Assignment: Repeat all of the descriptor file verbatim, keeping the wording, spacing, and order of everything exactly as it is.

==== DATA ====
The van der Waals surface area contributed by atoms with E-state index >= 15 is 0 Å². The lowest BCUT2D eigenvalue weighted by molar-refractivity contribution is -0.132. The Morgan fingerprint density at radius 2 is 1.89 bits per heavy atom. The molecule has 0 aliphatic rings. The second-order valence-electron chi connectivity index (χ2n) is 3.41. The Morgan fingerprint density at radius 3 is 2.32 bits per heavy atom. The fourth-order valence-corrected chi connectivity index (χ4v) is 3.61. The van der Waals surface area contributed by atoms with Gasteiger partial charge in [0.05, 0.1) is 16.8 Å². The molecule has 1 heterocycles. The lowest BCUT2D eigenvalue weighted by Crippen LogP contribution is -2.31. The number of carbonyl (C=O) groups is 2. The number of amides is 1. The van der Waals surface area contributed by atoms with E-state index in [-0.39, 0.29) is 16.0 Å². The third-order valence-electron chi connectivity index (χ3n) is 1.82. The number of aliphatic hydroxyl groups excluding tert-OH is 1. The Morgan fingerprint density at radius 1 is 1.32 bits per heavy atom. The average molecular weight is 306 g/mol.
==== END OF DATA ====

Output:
The van der Waals surface area contributed by atoms with E-state index >= 15 is 0 Å². The lowest BCUT2D eigenvalue weighted by molar-refractivity contribution is -0.132. The Morgan fingerprint density at radius 2 is 1.89 bits per heavy atom. The molecule has 0 aliphatic rings. The second-order valence-electron chi connectivity index (χ2n) is 3.41. The Morgan fingerprint density at radius 3 is 2.32 bits per heavy atom. The fourth-order valence-corrected chi connectivity index (χ4v) is 3.61. The van der Waals surface area contributed by atoms with Gasteiger partial charge in [0.05, 0.1) is 16.8 Å². The molecule has 1 heterocycles. The lowest BCUT2D eigenvalue weighted by Crippen LogP contribution is -2.31. The number of carbonyl (C=O) groups is 2. The number of amides is 1. The van der Waals surface area contributed by atoms with E-state index in [-0.39, 0.29) is 16.0 Å². The third-order valence-electron chi connectivity index (χ3n) is 1.82. The number of aliphatic hydroxyl groups excluding tert-OH is 1. The Morgan fingerprint density at radius 1 is 1.32 bits per heavy atom. The average molecular weight is 306 g/mol.